Not everyone can have the Major's breeding
No sooner had the Tylers returned from the frozen wastes of Swindon, the Major came steaming round. He simply cannot believe the way Lord Flight was slapped down over his "perfectly sensible remarks re breeding".
"I mean everyone knows the socialists have landed us with a huge problem. Everyone knows it's insane to reward feckless teenage girls for having kids they can't afford to support, and won't bring up properly. Think of all the problems we're storing up - well, no, think of all the problems we already have! Hideous costs, disrupted classrooms, vandalism, drugs, muggings, obesity, yet more pregnant teenagers, prisons already full up... gah! It is mad, literally mad, to encourage breeding among the dregs of society. We should be working to prevent it - by all means possible!"
His reddened face had contorted alarmingly. "Down at the bottom, having kids has become a career option! Yet when anyone talks about it in public, they got taken out and shot!" A finger jabbed towards Tyler. "And that's because of people like you! Too squeamish to face the facts! Too namby-pamby to speak up. You make me sick!"
"Well, thank you, Major," Tyler ventured. "But according to the BBC, nobody goes out and has a child just so she can claim child support - it's hardly a king's ransom, you know. I'll bet you wouldn't get pregnant for that kind of money."
Spluttering, the Major charged on. "I want you to look out the numbers. I'll bet the lower orders are breeding like rabbits. Hopeless moronic girls dropping no-hope kids left right and centre. All paid for by us! US!!"
What we need here are a few facts.
And what we need to know before anything is whether the birth rate is higher among benefit dependents than among those who pay their own way?
Luckily the Office for National Statistics publishes an annual review of births in England and Wales, and the most recent one is entitled Who is having babies? Which sounds like it ought to answer our question straight away.
Except that it doesn't.
Yes, it tells us there were 708,711 babies born in 2008. And that over half were born to mothers aged between 25 and 35, with a quarter being born to younger women.
It also tells us that of those births registered jointly by two parents (either married or unmarried), the vast majority were to fathers who claimed to have some recognised occupation (ie something other than lying in bed all day drinking cut-price lager and procreating):
But those stats don't tell us what we need to know.
For one thing they only apply to births registered to couples. 43,000 births (6% of the total) were to single women not living with a partner. And the ONS report gives us no information on their socio-economic classification.
Moreover, there's another c40,000 registered to fathers who are "unclassified", and we can all imagine what sort of fathers they might be.
And then again, of the births registered jointly to couples, a stonking 70,000 of them were registered to couples who weren't actually living together at the time of registration. Now, does that sound like a viable benefit-free home background?
Unfortunately, that's all the info the ONS summary gives us.
In fact, that's pretty well all the hard info we've been able to uncover at the national level.
But there are some local stats which cast a very interesting light on how baby production incentives work in areas where alternative employment opportunities are limited. And they are the stats that show for each local authority area the percentage of births that are to unmarried mothers.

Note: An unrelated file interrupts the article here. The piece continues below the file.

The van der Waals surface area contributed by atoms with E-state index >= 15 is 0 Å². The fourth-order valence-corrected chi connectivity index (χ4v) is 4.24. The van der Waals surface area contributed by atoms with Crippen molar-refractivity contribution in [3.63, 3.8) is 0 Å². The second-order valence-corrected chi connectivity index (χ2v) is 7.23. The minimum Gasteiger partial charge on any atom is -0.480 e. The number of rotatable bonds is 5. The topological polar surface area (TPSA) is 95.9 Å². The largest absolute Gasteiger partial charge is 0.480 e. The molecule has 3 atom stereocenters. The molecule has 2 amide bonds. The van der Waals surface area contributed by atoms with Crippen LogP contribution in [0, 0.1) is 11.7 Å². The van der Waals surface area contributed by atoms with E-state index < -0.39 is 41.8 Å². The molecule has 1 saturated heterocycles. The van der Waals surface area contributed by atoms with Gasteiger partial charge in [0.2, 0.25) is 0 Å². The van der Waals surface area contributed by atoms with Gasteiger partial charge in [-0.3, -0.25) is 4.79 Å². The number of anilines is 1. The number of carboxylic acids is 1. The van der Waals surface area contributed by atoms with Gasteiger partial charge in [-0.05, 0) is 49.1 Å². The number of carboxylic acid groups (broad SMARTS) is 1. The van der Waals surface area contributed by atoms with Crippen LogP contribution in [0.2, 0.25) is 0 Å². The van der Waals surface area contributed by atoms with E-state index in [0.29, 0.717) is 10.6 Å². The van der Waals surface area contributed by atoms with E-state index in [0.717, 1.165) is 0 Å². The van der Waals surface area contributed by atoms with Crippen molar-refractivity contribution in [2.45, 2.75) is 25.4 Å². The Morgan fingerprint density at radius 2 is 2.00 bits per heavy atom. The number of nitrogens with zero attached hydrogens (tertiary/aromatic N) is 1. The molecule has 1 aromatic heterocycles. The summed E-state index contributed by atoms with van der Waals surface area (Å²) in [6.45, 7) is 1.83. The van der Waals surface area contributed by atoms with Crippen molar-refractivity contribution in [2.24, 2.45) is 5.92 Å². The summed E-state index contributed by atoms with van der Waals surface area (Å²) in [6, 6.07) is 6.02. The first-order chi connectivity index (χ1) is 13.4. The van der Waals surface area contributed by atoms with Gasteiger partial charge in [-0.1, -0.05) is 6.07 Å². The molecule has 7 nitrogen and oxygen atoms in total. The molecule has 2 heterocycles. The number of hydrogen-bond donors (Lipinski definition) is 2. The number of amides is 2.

Across the country as a whole, that percentage is now 45% - ie nearly half of all births are now to unmarried mothers. But in some areas of the country that percentage is much higher.
In 2009, the highest was in Blackpool, where no fewer than 69% of babies were born outside marriage. In Blackpool to be born to married parents puts you in a minority of just 31% of your peers.
Joint second highest were Easington and Hartlepool on 68%. And here's the whole top 10 (the national average is 45% remember):
Spot the pattern?
Take a moment to study the list.
Yes, that's correct - all of these areas are in economic black spots up North and in South Wales. All have relatively high unemployment rates, relatively low wages, and rather limited alternative career options for girls at the bottom. All have relatively high welfare dependency.
Compare and contrast with the areas where the percentage of births outside marriage are lowest (ie where the vast majority of babies are born to married couples).
The very lowest, on just 27%, is the Royal Borough itself - leafy Windsor and Maidenhead. Then comes Wokingham (29%), Slough (32%), Surrey (32%), and the somewhat inappropriately named Rutland (33%).
And what have all those areas got in common?
Yes, right again - relatively low unemployment, relatively high wages, and relatively low welfare dependency. In other words, a career having kids has to be relatively less attractive.
OK. OK. Not very scientific.
True. That's because the government does not publish the data we really need to see, so we're driven to these alternatives.
But it does make you think.
Further investigation required. Preferably by the government.
PS If you haven't already done so you should read this excellent article by Dennis Sewell on eugenics and the welfare state. It recounts how the socialist founders of the welfare state believed it would need to be accompanied by the elimination of anti-social elements. As the sainted William Beveridge put it: ‘those men who through general defects are unable to fill such a whole place in industry, are to be recognised as “unemployable”. They must become the acknowledged dependents of the State... but with complete and permanent loss of all citizen rights — including not only the franchise but civil freedom and fatherhood.’ Pity he never got the chance to share his bracing ideas with the Major.